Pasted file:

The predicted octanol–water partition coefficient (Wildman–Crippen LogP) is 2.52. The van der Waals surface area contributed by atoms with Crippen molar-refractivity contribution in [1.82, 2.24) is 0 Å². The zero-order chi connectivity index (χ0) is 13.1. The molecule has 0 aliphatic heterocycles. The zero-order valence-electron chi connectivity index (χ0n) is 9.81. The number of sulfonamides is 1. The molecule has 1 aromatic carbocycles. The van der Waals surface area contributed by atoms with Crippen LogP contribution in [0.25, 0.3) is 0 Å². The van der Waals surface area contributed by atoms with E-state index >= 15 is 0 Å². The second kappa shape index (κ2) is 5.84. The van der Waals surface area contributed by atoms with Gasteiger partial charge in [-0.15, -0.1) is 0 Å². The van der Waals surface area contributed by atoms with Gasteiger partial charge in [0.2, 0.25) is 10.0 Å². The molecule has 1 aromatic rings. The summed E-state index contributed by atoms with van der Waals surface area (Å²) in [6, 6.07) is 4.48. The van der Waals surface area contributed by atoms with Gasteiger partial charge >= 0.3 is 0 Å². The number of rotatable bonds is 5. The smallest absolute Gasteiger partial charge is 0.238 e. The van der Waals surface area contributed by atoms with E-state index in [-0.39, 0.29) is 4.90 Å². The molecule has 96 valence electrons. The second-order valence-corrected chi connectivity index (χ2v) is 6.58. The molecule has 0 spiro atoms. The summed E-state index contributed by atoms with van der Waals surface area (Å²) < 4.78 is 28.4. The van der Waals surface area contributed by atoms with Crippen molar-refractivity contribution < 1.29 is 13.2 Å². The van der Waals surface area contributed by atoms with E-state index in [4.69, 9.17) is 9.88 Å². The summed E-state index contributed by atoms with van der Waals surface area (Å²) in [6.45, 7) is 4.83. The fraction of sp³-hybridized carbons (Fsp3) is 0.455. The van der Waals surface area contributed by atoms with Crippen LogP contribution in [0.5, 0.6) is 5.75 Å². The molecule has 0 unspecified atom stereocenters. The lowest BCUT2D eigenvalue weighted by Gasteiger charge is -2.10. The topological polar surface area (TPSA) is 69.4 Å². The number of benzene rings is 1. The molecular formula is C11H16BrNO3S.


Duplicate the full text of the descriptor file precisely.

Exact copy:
The predicted octanol–water partition coefficient (Wildman–Crippen LogP) is 2.52. The van der Waals surface area contributed by atoms with Crippen molar-refractivity contribution in [1.82, 2.24) is 0 Å². The zero-order chi connectivity index (χ0) is 13.1. The molecule has 0 aliphatic heterocycles. The zero-order valence-electron chi connectivity index (χ0n) is 9.81. The number of sulfonamides is 1. The molecule has 1 aromatic carbocycles. The van der Waals surface area contributed by atoms with Crippen LogP contribution in [0.25, 0.3) is 0 Å². The van der Waals surface area contributed by atoms with E-state index >= 15 is 0 Å². The second kappa shape index (κ2) is 5.84. The van der Waals surface area contributed by atoms with Gasteiger partial charge in [-0.15, -0.1) is 0 Å². The van der Waals surface area contributed by atoms with Gasteiger partial charge in [0.2, 0.25) is 10.0 Å². The molecule has 1 aromatic rings. The summed E-state index contributed by atoms with van der Waals surface area (Å²) in [6, 6.07) is 4.48. The van der Waals surface area contributed by atoms with Gasteiger partial charge >= 0.3 is 0 Å². The number of rotatable bonds is 5. The smallest absolute Gasteiger partial charge is 0.238 e. The van der Waals surface area contributed by atoms with E-state index in [-0.39, 0.29) is 4.90 Å². The molecule has 96 valence electrons. The second-order valence-corrected chi connectivity index (χ2v) is 6.58. The molecule has 0 spiro atoms. The summed E-state index contributed by atoms with van der Waals surface area (Å²) < 4.78 is 28.4. The van der Waals surface area contributed by atoms with Crippen molar-refractivity contribution < 1.29 is 13.2 Å². The van der Waals surface area contributed by atoms with E-state index in [4.69, 9.17) is 9.88 Å². The summed E-state index contributed by atoms with van der Waals surface area (Å²) in [6.45, 7) is 4.83. The fraction of sp³-hybridized carbons (Fsp3) is 0.455. The van der Waals surface area contributed by atoms with Crippen LogP contribution in [0.5, 0.6) is 5.75 Å². The molecule has 0 unspecified atom stereocenters. The lowest BCUT2D eigenvalue weighted by Gasteiger charge is -2.10. The topological polar surface area (TPSA) is 69.4 Å². The number of benzene rings is 1. The molecular formula is C11H16BrNO3S.